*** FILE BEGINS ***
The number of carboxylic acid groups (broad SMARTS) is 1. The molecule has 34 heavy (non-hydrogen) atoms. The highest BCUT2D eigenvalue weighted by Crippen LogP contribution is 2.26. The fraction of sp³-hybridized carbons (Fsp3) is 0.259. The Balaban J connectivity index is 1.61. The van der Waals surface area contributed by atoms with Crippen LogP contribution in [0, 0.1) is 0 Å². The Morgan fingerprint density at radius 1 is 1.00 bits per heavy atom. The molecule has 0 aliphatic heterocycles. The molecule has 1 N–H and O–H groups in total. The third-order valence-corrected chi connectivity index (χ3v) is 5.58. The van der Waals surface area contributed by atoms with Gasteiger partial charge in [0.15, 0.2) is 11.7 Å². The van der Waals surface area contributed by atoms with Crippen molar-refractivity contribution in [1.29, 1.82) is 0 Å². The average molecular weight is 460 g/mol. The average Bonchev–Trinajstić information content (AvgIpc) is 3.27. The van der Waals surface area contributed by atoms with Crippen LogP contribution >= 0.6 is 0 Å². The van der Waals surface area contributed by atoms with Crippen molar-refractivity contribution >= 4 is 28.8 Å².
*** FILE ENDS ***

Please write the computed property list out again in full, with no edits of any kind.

The number of carboxylic acid groups (broad SMARTS) is 1. The molecule has 34 heavy (non-hydrogen) atoms. The highest BCUT2D eigenvalue weighted by Crippen LogP contribution is 2.26. The fraction of sp³-hybridized carbons (Fsp3) is 0.259. The Balaban J connectivity index is 1.61. The van der Waals surface area contributed by atoms with Crippen LogP contribution in [0, 0.1) is 0 Å². The Morgan fingerprint density at radius 1 is 1.00 bits per heavy atom. The molecule has 0 aliphatic heterocycles. The molecule has 1 N–H and O–H groups in total. The third-order valence-corrected chi connectivity index (χ3v) is 5.58. The van der Waals surface area contributed by atoms with Gasteiger partial charge in [0.15, 0.2) is 11.7 Å². The van der Waals surface area contributed by atoms with Crippen molar-refractivity contribution in [1.29, 1.82) is 0 Å². The average molecular weight is 460 g/mol. The average Bonchev–Trinajstić information content (AvgIpc) is 3.27. The van der Waals surface area contributed by atoms with Crippen LogP contribution >= 0.6 is 0 Å². The van der Waals surface area contributed by atoms with Crippen molar-refractivity contribution >= 4 is 28.8 Å².